Banking News

loan renewals: Banks want boards kept out of loan renewals in ‘related party’ cases


Mumbai: Spotting a brother, the in-laws, or even a stepsister, of a director on a borrower’s board can be maddening for bankers. Still, they can’t disregard the links – lending to companies (where a bank’s director has a ‘connection’) without the clearance or knowledge of the bank’s board is breaking the law.

Mapping these links, though, is turning into an administrative nightmare for many high-street banks, thanks to an explosion of businesses over the years, a dearth of credible names for board berths, and overlapping directors.

Now, lenders want the regulator to tweak the age-old rule. “We have told the Reserve Bank of India (RBI) to modify the regulation so bank boards are not involved in proposals on renewal of loans when there is a ‘related party’ issue,” a senior banker told ET.

“There are so many cross-directorships, which put a burden on boards. Strictly, it’s not the boards’ job. Boards should focus on policy issues.”

The hassles of tracking related parties were discussed among chief executives of banks at a meeting a few weeks ago.

The consensus was, if there are no changes in the rate of interest on a loan, its tenor or other terms, there is no reason why hundreds of loan renewal decisions should be referred to the board or the board committee.


Where it Began
The maze of dos and don’ts by banks on ‘connected lending’ owes its origin to the Banking Regulation Act, 1949. Under the regulation, unless sanctioned by the board of directors or management committee, a bank should not lend beyond Rs 5 crore to a company where a ‘relative’ of any of the bank’s directors is on the board of the borrower, or is a partner, guarantor, a major shareholder or in control of the borrowing company.

In such related party cases, the bank’s audit committee also certifies whether the transaction was done at arm’s length principle so market-related interest was charged on the loan.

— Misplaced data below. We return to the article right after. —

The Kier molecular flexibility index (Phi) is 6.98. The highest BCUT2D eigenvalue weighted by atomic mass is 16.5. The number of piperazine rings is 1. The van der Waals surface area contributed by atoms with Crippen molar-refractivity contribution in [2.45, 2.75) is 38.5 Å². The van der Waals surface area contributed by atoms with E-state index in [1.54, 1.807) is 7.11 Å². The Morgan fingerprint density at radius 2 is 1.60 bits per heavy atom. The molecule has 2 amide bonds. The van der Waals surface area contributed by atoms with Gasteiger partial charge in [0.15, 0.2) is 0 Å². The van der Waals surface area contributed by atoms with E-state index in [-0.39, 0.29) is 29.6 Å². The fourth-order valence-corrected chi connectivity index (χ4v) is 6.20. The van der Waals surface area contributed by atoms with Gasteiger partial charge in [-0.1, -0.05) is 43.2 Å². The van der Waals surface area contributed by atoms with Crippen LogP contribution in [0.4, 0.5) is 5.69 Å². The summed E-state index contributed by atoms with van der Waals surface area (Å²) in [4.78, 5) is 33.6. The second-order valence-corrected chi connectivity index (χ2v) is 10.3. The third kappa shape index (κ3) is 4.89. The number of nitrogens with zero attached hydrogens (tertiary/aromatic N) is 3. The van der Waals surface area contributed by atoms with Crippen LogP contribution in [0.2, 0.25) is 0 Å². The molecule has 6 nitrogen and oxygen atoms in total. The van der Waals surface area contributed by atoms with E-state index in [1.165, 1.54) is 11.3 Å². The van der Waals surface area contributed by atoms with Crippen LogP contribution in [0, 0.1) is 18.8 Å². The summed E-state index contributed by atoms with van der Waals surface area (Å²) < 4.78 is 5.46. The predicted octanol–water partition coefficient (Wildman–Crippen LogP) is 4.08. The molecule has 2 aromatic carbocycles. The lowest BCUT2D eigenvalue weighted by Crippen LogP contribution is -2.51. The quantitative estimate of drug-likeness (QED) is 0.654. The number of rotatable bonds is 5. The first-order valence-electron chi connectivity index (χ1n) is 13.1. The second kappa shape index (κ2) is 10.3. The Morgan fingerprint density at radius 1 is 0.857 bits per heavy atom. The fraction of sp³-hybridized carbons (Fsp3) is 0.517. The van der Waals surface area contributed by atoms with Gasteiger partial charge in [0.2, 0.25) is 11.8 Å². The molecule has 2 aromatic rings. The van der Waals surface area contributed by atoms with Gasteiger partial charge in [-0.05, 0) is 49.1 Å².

The term ‘relative’ is comprehensive, covering spouse, father, mother (including stepmother), son (or stepson), son’s wife, daughter (stepdaughter), daughter’s husband, brother (stepbrother), brother’s wife, sister (stepsister), sister’s husband, brother (stepbrother) of the spouse, and sister (stepsister) of the spouse.

Encompassing Rule
“The regulation does not distinguish between fresh loan sanctions and renewals of existing loans for following the board process in connected and related party loan proposals. So, for all annual renewals of companies’ working capital limits, prior approval or knowledge of the boards are taken. This is not necessary, and should change,” said another person.

Banks also refer to the board when lending to a company having a director who is also on the board of another bank or its subsidiary. Once a director of a borrowing company joins the board of the lending bank, the latter cannot increase its exposure to the borrower in question, or charge a lower interest rate.

The rationale behind these regulations, as spelt out in an old RBI circular, is: “There have been instances where certain banks have developed an informal understanding or mutual/reciprocal arrangement among themselves for extending credit facilities to each other’s directors, their relatives, etc.”

“By and large, they did not follow the usual procedures and norms in sanctioning credit limits to borrowers, particularly those belonging to certain groups or directors, their relatives, etc. Facilities far in excess of the sanctioned limits and concessions were allowed in the course of operation of individual accounts of the parties,” the circular said. “Although, there is no legal prohibition on a bank from giving credit facilities to a director of some other bank, or his relatives, serious concern was expressed in the Parliament that such quid pro quo arrangements are not considered to be ethical. (sic)”

Till date, there has been very little change made to the regulation.


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